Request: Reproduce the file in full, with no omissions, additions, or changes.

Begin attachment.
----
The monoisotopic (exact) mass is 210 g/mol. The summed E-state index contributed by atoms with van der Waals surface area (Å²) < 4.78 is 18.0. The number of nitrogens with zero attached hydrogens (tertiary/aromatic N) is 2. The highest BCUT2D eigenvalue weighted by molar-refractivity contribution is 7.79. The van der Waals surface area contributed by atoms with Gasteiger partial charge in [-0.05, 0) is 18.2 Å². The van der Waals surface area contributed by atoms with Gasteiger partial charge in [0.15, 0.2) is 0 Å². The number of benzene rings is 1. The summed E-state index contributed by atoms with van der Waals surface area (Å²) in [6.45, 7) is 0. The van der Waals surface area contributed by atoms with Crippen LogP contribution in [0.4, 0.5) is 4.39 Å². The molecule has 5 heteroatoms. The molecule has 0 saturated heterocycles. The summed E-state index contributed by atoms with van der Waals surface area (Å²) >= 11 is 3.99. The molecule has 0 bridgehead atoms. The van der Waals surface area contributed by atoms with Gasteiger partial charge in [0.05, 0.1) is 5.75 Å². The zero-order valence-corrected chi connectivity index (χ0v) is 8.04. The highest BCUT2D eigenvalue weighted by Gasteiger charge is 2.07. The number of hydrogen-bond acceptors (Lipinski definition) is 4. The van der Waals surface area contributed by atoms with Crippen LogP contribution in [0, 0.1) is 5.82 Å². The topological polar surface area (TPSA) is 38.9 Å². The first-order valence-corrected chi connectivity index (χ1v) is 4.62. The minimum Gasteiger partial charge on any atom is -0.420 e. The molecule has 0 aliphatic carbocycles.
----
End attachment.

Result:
The monoisotopic (exact) mass is 210 g/mol. The summed E-state index contributed by atoms with van der Waals surface area (Å²) < 4.78 is 18.0. The number of nitrogens with zero attached hydrogens (tertiary/aromatic N) is 2. The highest BCUT2D eigenvalue weighted by molar-refractivity contribution is 7.79. The van der Waals surface area contributed by atoms with Gasteiger partial charge in [-0.05, 0) is 18.2 Å². The van der Waals surface area contributed by atoms with Gasteiger partial charge in [0.15, 0.2) is 0 Å². The number of benzene rings is 1. The summed E-state index contributed by atoms with van der Waals surface area (Å²) in [6.45, 7) is 0. The van der Waals surface area contributed by atoms with Crippen LogP contribution in [0.4, 0.5) is 4.39 Å². The molecule has 5 heteroatoms. The molecule has 0 saturated heterocycles. The summed E-state index contributed by atoms with van der Waals surface area (Å²) >= 11 is 3.99. The molecule has 0 bridgehead atoms. The van der Waals surface area contributed by atoms with Gasteiger partial charge in [0.05, 0.1) is 5.75 Å². The zero-order valence-corrected chi connectivity index (χ0v) is 8.04. The highest BCUT2D eigenvalue weighted by Gasteiger charge is 2.07. The number of hydrogen-bond acceptors (Lipinski definition) is 4. The van der Waals surface area contributed by atoms with Crippen LogP contribution in [0, 0.1) is 5.82 Å². The topological polar surface area (TPSA) is 38.9 Å². The first-order valence-corrected chi connectivity index (χ1v) is 4.62. The minimum Gasteiger partial charge on any atom is -0.420 e. The molecule has 0 aliphatic carbocycles.